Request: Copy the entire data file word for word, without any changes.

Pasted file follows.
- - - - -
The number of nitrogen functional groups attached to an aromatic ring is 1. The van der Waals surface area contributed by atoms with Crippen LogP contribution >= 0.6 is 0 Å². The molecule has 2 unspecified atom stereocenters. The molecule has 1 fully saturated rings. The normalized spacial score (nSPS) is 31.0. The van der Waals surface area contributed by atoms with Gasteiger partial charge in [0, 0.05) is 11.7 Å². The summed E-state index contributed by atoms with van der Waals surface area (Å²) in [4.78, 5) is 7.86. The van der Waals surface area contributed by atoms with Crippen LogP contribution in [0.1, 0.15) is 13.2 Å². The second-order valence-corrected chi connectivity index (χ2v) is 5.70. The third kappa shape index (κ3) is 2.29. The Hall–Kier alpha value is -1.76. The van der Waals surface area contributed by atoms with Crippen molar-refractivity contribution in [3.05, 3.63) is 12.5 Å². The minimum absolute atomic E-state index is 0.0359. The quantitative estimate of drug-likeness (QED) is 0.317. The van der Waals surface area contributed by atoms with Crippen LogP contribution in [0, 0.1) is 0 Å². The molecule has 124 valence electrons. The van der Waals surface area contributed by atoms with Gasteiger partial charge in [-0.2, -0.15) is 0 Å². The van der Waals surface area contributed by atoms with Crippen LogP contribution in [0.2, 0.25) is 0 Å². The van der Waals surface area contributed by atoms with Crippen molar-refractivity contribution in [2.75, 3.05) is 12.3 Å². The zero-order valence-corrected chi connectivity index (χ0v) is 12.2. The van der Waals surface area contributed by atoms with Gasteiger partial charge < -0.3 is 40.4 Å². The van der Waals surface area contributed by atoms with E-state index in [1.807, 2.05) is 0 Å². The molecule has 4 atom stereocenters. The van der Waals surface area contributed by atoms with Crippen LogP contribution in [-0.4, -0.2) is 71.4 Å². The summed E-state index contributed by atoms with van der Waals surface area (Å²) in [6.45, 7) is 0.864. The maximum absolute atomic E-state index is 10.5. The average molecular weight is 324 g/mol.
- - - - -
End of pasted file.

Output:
The number of nitrogen functional groups attached to an aromatic ring is 1. The van der Waals surface area contributed by atoms with Crippen LogP contribution >= 0.6 is 0 Å². The molecule has 2 unspecified atom stereocenters. The molecule has 1 fully saturated rings. The normalized spacial score (nSPS) is 31.0. The van der Waals surface area contributed by atoms with Gasteiger partial charge in [0, 0.05) is 11.7 Å². The summed E-state index contributed by atoms with van der Waals surface area (Å²) in [4.78, 5) is 7.86. The van der Waals surface area contributed by atoms with Crippen LogP contribution in [0.1, 0.15) is 13.2 Å². The second-order valence-corrected chi connectivity index (χ2v) is 5.70. The third kappa shape index (κ3) is 2.29. The Hall–Kier alpha value is -1.76. The van der Waals surface area contributed by atoms with Crippen molar-refractivity contribution in [3.05, 3.63) is 12.5 Å². The minimum absolute atomic E-state index is 0.0359. The quantitative estimate of drug-likeness (QED) is 0.317. The van der Waals surface area contributed by atoms with Crippen LogP contribution in [0, 0.1) is 0 Å². The molecule has 124 valence electrons. The van der Waals surface area contributed by atoms with Gasteiger partial charge in [-0.2, -0.15) is 0 Å². The van der Waals surface area contributed by atoms with Crippen LogP contribution in [0.2, 0.25) is 0 Å². The van der Waals surface area contributed by atoms with Crippen molar-refractivity contribution in [2.75, 3.05) is 12.3 Å². The zero-order valence-corrected chi connectivity index (χ0v) is 12.2. The van der Waals surface area contributed by atoms with Gasteiger partial charge < -0.3 is 40.4 Å². The van der Waals surface area contributed by atoms with E-state index in [1.807, 2.05) is 0 Å². The molecule has 4 atom stereocenters. The van der Waals surface area contributed by atoms with Crippen LogP contribution in [-0.4, -0.2) is 71.4 Å². The summed E-state index contributed by atoms with van der Waals surface area (Å²) in [6.45, 7) is 0.864. The maximum absolute atomic E-state index is 10.5. The average molecular weight is 324 g/mol.